Until the BBC complies with my demands, you can go to the CBBC website http://www.bbc.co.uk/iplayer/cbbc/episode/b011qlwb/Horrible_Histories_Series_3_Episode_2/ and catch up with Series 3 of Horrible Histories. You don’t need to have the kids around. Put your headphones in and enjoy. It’s more educational and humorous than any half hour you’d spend on Facebook.

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Having a lollypop head and stupid eyelashes is not a talent and not alright

 THE TV watershed is all very well for younger kids – as are strict bedtimes – but what do you do about your older children watching things you don’t want them to?

I’m not necessarily talking about rude stuff – although sitting in the same room as your pre-and-teen sons watching rumpy is as excruciating as it was watching with my own parents. The slightest hint of an impending snog still sends my mother diving for the remote.

Anyone who was a kid when there were only three/four channels will remember how much easier it must have been for our parents. Many people I know weren’t allowed to watch ITV. The whole channel. There was a terrible snobbery about watching anything but the BBC.

We weren’t subjected to a complete commercial television ban, mainly because my parents have a Coronation Street addiction stretching back decades. #

So we got to see Saturday morning wrestling hosted by Dicky Davies, while many of our posher friends were left out of the loop.

Having a television in your bedroom wasn’t an issue. There was one telly in the house in the 1970s and 80s, and it was rented. My brother got the use of a portable black and white set when he was about 16, which we were only allowed to watch when ill.

Now we’re the parents, there are trillions of channels. We have three tellies, but none in the kids’ rooms. It’s hard enough to spend any time with them as it is. If they had TVs in their rooms they’d only see us at feeding time. Routine bedtimes would be impossible. If children have TVs in their rooms they will attempt to watch it, even/especially if you tell them not to.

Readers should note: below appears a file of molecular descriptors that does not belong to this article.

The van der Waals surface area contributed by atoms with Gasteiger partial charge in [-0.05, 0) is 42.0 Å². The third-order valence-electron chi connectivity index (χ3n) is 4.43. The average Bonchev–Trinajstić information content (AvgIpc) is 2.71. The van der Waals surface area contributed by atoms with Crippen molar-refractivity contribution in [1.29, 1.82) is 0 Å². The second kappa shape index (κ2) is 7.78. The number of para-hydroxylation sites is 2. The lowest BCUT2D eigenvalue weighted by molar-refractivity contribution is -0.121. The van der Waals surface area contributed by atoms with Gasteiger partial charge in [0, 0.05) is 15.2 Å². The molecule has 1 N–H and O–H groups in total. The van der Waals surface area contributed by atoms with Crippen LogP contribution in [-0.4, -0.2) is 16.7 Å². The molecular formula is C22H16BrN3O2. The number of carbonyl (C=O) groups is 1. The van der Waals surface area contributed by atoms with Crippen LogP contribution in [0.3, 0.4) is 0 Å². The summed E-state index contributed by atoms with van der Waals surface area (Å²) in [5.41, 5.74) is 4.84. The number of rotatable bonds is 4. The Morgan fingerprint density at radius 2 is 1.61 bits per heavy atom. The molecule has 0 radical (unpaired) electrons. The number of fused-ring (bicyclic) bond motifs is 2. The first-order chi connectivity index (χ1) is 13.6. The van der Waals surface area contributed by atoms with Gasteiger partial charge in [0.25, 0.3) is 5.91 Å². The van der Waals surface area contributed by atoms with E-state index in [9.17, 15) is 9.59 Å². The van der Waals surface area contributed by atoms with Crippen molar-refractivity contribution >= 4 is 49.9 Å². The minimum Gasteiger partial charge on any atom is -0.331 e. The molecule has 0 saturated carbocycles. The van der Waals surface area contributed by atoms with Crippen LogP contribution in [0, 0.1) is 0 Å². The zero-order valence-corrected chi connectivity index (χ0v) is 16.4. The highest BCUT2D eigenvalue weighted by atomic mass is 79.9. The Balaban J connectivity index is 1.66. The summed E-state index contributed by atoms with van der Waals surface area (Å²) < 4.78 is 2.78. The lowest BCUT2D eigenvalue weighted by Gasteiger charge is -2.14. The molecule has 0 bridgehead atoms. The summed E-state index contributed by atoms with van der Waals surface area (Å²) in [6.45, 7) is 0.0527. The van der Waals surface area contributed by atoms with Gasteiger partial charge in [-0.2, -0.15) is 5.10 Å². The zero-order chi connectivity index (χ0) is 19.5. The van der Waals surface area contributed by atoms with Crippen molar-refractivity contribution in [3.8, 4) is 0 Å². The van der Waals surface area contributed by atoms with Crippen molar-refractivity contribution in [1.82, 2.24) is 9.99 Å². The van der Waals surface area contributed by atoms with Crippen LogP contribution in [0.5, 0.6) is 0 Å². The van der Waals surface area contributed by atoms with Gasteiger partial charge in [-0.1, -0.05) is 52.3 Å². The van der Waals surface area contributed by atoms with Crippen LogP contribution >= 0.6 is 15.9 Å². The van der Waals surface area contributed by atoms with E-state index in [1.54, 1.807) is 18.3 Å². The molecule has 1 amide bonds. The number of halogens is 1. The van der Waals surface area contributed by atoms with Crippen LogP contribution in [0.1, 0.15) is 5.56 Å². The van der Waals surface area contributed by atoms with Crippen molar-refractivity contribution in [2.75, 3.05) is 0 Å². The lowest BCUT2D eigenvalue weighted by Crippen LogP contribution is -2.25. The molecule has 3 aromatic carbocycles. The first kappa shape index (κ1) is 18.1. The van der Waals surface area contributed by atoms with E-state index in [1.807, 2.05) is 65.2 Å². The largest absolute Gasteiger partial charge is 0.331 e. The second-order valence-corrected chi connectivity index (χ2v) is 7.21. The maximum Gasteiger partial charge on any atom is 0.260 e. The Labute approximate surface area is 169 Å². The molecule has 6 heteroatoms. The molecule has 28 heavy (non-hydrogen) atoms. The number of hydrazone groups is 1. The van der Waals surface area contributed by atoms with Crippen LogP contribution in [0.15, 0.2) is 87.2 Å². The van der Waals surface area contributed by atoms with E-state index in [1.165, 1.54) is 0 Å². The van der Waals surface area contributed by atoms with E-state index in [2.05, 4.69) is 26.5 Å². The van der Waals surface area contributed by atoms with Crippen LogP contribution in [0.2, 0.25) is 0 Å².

In our house there are restrictions on children’s telly. Yes, even children’s telly.

Then there’s the X-Factor. Damn you ITV, you’re proving those 1970s parents right with your ‘reality’ programmes.

We watched one of the earlier series of the X-Factor together, I think it was the one where Leona Lewis won. But it is what it is: a load of sadistically entertaining guff.

Bloke opts out completely, he just thinks it’s exploitative rubbish. I usually avoid it until the final couple of live shows.

But the boys will set their watches by it, from the earliest audition to the tear-sodden final. Much like adults around the proverbial water-cooler, they know that the following day’s school conversations will involve why Cheryl should have chosen Gamu over stupid fame-hungry Katie, and how daft Storm looks/sounds/is.

I haven’t banned the X-Factor because I think the boys are at an age where they should be able to make up their own minds on whether someone is an idiot or not. I despair that they think the frighteningly thin, lollypop-headed Cher with her ridiculous false eyelashes is “alright.”

I take every opportunity to remind them not to give the show any emotional investment. I point out the dodgy showbiz connections and explaining the way they make their money is to con poor sap members of the public into actually giving enough of a toss to vote.

The X-Factor might be classic Saturday night entertainment, but don’t for a second think that it’s reality.